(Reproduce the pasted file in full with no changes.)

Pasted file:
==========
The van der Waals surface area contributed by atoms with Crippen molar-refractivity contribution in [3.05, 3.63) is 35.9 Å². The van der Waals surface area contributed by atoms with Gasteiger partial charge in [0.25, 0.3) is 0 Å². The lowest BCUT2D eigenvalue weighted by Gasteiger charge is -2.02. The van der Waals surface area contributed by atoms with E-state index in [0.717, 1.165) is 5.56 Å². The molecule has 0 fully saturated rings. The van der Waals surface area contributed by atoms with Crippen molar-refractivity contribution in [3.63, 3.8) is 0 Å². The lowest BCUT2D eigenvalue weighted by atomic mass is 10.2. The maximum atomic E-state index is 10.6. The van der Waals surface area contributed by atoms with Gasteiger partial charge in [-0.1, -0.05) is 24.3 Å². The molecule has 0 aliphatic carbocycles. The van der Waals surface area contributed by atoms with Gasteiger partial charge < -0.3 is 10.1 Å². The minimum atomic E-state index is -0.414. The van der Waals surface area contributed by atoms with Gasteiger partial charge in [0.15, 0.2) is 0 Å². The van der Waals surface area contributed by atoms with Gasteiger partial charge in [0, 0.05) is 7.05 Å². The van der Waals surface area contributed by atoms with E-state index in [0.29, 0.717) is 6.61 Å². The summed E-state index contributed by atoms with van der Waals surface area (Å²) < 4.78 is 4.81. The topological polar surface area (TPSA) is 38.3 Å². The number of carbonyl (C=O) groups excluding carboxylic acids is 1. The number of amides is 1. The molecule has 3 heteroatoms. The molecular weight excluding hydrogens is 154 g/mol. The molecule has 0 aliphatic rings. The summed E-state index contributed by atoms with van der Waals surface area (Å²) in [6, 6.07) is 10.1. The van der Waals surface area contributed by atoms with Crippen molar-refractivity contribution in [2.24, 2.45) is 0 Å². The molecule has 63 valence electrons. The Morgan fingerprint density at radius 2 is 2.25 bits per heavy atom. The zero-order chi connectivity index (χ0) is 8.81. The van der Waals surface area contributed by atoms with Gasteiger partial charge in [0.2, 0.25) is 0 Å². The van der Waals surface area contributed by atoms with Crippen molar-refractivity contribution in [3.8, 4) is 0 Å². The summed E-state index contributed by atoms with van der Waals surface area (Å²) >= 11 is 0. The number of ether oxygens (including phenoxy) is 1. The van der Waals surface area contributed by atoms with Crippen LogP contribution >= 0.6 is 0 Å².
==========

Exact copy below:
The van der Waals surface area contributed by atoms with Crippen molar-refractivity contribution in [3.05, 3.63) is 35.9 Å². The van der Waals surface area contributed by atoms with Gasteiger partial charge in [0.25, 0.3) is 0 Å². The lowest BCUT2D eigenvalue weighted by Gasteiger charge is -2.02. The van der Waals surface area contributed by atoms with E-state index in [0.717, 1.165) is 5.56 Å². The molecule has 0 fully saturated rings. The van der Waals surface area contributed by atoms with Crippen molar-refractivity contribution in [3.63, 3.8) is 0 Å². The lowest BCUT2D eigenvalue weighted by atomic mass is 10.2. The maximum atomic E-state index is 10.6. The van der Waals surface area contributed by atoms with Gasteiger partial charge in [-0.1, -0.05) is 24.3 Å². The molecule has 0 aliphatic carbocycles. The van der Waals surface area contributed by atoms with Gasteiger partial charge < -0.3 is 10.1 Å². The minimum atomic E-state index is -0.414. The van der Waals surface area contributed by atoms with Gasteiger partial charge in [0.15, 0.2) is 0 Å². The van der Waals surface area contributed by atoms with Gasteiger partial charge in [0, 0.05) is 7.05 Å². The van der Waals surface area contributed by atoms with E-state index in [0.29, 0.717) is 6.61 Å². The summed E-state index contributed by atoms with van der Waals surface area (Å²) < 4.78 is 4.81. The topological polar surface area (TPSA) is 38.3 Å². The number of carbonyl (C=O) groups excluding carboxylic acids is 1. The number of amides is 1. The molecule has 3 heteroatoms. The molecular weight excluding hydrogens is 154 g/mol. The molecule has 0 aliphatic rings. The summed E-state index contributed by atoms with van der Waals surface area (Å²) in [6, 6.07) is 10.1. The van der Waals surface area contributed by atoms with Crippen molar-refractivity contribution in [2.24, 2.45) is 0 Å². The molecule has 63 valence electrons. The Morgan fingerprint density at radius 2 is 2.25 bits per heavy atom. The zero-order chi connectivity index (χ0) is 8.81. The van der Waals surface area contributed by atoms with Gasteiger partial charge in [0.2, 0.25) is 0 Å². The van der Waals surface area contributed by atoms with Crippen molar-refractivity contribution in [3.8, 4) is 0 Å². The summed E-state index contributed by atoms with van der Waals surface area (Å²) >= 11 is 0. The number of ether oxygens (including phenoxy) is 1. The van der Waals surface area contributed by atoms with Crippen LogP contribution >= 0.6 is 0 Å².